I spent over 6 years at Google, and these were the best years of my professional life. I learned volumes from my brilliant colleagues, got appropriately humbled and was lucky enough to interact and sometimes closely work with such champions of the industry as Jeff Dean, Peter Norvig, Amit Patel, Marissa Mayer and the like. I also got to experience the incredible rush of releasing the newborn Google Trends to judgment of millions of users and the press.
But all good things come to an end, and in April 2011 I left Google to join a little known data startup called Factual. Headquartered in Los Angeles, they wanted to expand their presence in the Bay Area, I loved their mission and I knew the founder, Gil Elbaz, personally from the times where he was heading Google’s Santa Monica office after it acquired Applied Semantics, which he also had founded. It was a great opportunity to learn the ropes before starting my own company, and Gil and I agreed I might not be staying for too long.
The very first thing I learned at Factual is that the startup wilderness is nothing like Google. The Google’s technology stack is amazing. Not only it’s highly advanced, but also well documented, well supported and constantly improving. In contrast, out there we rely on open source projects and 3rd party services, and to my surprise it turned out that quite a number of things I used to take for granted are either impossible or quite complicated to do. And often there’s no support to speak of.
But this only makes things more interesting, and I had a great time at Factual – it definitely has its share of fascinating people. At Factual, I got to lead the creation of Factual’s first product database. And there was a lot to learn, too: I had a quite unique experience of immersing myself in Clojure – a JVM-based Lisp. I had never coded practically and extensively in Lisp, and now I know that it really is true that Lisp rewires your brain. I can confidently say that it made me a better engineer.
Without doubt, the most rewarding project at Factual was the workflow management tool Drake, which we just recently released to open source. Drake allows to organize and automate off-line data processing pipelines by specifying steps and their dependencies, in a similar way make automates building software. There are quite a few features which makes Drake stand out, such as multiple outputs, HDFS support or precise control over step execution. I really wish I had a tool like Drake when I was working on Google’s QueryCount service back at 2004. Instead I had to write a lot of Python code to automate my data workflow and I hated it. Based on the response we’ve been getting so far, it seems like we hit a nerve – and it’s exciting to watch our small Drake community grow. Needless to say, Drake is written in Clojure.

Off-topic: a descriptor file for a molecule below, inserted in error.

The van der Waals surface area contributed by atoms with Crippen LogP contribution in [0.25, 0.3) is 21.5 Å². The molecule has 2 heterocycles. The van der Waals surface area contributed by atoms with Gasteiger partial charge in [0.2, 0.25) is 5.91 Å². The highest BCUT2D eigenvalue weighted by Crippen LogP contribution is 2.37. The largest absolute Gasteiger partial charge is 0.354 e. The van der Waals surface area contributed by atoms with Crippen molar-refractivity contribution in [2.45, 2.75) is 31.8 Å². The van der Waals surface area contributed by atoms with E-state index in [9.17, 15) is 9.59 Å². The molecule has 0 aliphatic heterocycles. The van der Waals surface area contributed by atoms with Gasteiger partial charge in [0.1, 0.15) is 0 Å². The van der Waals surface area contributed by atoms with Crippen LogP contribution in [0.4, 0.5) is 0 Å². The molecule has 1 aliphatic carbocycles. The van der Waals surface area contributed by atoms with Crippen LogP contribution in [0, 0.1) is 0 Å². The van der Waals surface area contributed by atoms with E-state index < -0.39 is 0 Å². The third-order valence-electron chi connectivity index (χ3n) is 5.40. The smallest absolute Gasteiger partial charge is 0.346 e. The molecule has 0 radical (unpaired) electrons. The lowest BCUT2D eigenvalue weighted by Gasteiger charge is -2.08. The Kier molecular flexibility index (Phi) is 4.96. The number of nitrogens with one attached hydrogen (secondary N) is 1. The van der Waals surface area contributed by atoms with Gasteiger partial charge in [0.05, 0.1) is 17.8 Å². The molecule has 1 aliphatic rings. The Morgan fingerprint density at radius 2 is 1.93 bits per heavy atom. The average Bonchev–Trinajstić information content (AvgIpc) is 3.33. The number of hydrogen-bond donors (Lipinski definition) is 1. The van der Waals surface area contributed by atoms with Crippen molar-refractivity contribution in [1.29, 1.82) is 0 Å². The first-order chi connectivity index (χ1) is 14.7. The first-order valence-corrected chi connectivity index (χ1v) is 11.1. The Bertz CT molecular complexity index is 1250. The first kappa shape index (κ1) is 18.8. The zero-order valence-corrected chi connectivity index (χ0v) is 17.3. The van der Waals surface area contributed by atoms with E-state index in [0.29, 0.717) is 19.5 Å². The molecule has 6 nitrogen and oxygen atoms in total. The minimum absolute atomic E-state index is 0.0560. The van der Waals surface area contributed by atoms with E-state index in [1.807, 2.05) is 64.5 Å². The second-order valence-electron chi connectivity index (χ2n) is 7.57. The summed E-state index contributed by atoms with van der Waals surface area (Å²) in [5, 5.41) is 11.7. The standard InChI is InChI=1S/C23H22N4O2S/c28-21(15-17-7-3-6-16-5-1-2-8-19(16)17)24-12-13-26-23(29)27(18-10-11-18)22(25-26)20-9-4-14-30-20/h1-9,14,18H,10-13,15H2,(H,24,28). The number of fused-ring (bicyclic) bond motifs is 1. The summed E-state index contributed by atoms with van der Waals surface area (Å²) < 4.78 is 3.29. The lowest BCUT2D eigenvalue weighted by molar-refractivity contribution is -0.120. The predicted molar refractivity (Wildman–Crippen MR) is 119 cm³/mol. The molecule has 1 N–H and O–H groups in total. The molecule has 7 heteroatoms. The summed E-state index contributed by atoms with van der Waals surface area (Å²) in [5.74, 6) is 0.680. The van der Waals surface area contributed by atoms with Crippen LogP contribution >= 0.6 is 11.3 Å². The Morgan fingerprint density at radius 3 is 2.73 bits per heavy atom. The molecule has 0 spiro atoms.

But as it happens, I never got over consumer products. My true passion has always been making something millions of people would use. So, about a month ago, I quit Factual to found a new company in the consumer space, based on the idea I’ve been thinking about for a couple of years now. I’d love to tell you what it is but then I’d have to kill you. And I’m pretty sure I need you alive because I myself am dead set on building a small team of world-class engineers and doing all I can to make it happen.
If you’re an engineer or a UI designer looking for an exiting project that has the potential to change the way we do certain things, let me know! My email is firstname.lastname@example.org, and I would love to hear from you. And of course, if you’re an angel investor or a VC searching for opportunities, I’d be more than happy to get together.
I was told it won’t be easy but I’m braced for the ride. Wish me luck.